Most Popular in:
On Location: Vanilla 2007, Day One
Posted: December 12, 2007
page 2 of 3
Defining “Natural” Vanilla
Perhaps the most controversial presentation of the first day was given by Edward Limowski of the Alcohol Tax and Trade Bureau (TTB). The TTB is a branch of the US government, which regulates the use of alcohol in both alcoholic beverages and other non-beverage applications, including flavorings. Limowski spoke on proposed rule changes by the TTB and their potential impact on the vanilla industry. Limowski explained that the US Food and Drug Administration recently recognized Rhovanil (Rhodia) as vanillin derived from a natural process. The TTB is proposing several new categories of vanilla flavoring, which would all be recognized as natural, notably “Natural Vanilla Flavor Type,” which would not require any of the flavor to be derived from the named source, vanilla beans. Several attendees questioned not only the logic of the proposed changes, but also whether TTB has the authority to essentially rewrite the Federal Standard of Identity for vanilla.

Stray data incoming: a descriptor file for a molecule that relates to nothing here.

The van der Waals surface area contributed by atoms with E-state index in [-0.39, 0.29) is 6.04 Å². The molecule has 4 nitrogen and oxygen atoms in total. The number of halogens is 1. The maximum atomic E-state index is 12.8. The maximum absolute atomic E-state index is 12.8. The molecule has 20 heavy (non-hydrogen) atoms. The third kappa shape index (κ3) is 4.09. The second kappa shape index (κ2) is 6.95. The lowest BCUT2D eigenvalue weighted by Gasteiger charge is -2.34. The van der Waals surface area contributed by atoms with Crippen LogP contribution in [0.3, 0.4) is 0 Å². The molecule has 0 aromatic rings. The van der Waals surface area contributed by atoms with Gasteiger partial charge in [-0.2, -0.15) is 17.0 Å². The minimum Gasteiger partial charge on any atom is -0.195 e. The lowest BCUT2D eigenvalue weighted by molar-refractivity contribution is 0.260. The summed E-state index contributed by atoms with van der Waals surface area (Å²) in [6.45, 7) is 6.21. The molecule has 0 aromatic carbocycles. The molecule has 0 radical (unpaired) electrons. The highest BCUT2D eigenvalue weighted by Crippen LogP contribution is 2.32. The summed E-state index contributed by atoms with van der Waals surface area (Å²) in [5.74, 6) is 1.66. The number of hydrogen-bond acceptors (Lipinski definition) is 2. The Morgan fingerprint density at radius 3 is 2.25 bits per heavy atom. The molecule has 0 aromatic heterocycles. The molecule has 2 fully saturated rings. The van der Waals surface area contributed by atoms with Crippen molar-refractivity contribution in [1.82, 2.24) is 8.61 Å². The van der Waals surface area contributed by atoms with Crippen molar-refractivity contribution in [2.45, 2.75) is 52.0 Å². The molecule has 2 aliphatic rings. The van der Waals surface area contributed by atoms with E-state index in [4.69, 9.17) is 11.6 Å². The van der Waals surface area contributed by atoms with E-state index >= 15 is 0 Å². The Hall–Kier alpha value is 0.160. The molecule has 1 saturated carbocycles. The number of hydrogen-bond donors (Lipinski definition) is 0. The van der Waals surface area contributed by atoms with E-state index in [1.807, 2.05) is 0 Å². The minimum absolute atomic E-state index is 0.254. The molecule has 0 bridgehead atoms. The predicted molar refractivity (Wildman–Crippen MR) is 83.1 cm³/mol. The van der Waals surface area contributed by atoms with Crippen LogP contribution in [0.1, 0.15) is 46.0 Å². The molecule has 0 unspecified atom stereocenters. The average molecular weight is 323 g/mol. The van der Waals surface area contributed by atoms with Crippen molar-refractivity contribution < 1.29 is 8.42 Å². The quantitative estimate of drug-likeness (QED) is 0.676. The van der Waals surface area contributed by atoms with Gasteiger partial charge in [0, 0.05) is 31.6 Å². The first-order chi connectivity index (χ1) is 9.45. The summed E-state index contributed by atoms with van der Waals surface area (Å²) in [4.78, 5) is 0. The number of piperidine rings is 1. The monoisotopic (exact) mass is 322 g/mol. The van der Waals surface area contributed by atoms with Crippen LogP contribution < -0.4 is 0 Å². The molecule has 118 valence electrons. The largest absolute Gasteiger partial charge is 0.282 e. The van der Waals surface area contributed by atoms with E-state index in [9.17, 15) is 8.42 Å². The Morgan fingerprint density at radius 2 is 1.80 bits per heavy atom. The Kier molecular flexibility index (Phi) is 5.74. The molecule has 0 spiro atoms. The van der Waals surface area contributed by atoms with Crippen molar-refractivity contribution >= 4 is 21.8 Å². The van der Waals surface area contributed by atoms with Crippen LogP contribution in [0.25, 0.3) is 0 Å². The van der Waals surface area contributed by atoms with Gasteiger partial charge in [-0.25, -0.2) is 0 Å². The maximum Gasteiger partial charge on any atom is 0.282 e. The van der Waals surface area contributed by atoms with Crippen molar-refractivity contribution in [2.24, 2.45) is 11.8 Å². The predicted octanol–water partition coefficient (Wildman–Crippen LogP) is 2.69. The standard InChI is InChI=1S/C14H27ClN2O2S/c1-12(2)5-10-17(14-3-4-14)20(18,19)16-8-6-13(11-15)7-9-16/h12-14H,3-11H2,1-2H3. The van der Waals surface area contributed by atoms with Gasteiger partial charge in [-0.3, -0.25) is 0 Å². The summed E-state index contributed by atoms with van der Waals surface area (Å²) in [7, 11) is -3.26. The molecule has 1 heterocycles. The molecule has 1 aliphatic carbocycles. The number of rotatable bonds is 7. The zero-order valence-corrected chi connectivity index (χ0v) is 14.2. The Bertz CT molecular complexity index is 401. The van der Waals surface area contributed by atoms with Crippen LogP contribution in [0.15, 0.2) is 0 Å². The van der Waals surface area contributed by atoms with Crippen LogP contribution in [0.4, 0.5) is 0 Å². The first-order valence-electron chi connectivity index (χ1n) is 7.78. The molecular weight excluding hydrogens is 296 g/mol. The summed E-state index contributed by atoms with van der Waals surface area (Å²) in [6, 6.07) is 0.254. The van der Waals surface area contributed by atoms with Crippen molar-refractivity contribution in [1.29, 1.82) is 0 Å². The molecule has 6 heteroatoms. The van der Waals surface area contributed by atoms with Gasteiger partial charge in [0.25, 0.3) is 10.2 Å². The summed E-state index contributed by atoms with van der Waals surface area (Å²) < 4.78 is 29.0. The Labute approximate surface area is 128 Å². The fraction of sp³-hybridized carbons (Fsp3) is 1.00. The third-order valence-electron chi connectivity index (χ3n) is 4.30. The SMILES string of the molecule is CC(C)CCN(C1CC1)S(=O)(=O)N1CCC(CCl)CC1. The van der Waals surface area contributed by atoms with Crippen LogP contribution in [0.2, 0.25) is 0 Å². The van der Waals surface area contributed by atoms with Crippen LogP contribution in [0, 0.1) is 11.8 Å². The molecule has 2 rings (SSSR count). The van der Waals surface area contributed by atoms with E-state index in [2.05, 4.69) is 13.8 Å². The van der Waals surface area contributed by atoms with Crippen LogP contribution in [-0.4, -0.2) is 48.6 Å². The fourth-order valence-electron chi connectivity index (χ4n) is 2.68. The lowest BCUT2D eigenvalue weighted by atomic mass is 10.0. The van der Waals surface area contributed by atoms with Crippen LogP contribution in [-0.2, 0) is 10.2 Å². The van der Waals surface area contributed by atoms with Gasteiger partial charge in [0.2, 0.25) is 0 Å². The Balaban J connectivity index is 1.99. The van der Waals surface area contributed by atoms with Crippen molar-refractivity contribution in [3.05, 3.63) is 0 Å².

Vanilla in Mexico
Juan Hernandez of the Mexico National Institute for Forests, Agriculture and Livestock explained that the collapse of the 2007 Mexican vanilla crop was caused by the lethal combination of Hurricane Dean and immature bean drop caused by a fungus believed to thrive in unusually hot, dry weather. As a result, Hernandez estimated that the total 2007 Mexican vanilla crop was reduced by 50% to 15–20 metric tons. Meanwhile, Juan Botello of the University Popular Autonomous in Puebla Mexico introduced the newly formed Mexican Vanilla Institute (IMEVA), which has a number of novel initiatives intended to promote vanilla in general, and vanilla from Mexico in particular. One aim is to create brand awareness and quality differentiation by identifying vanilla from the region as vainilla de Papantla.
Production and Pricing Forecasting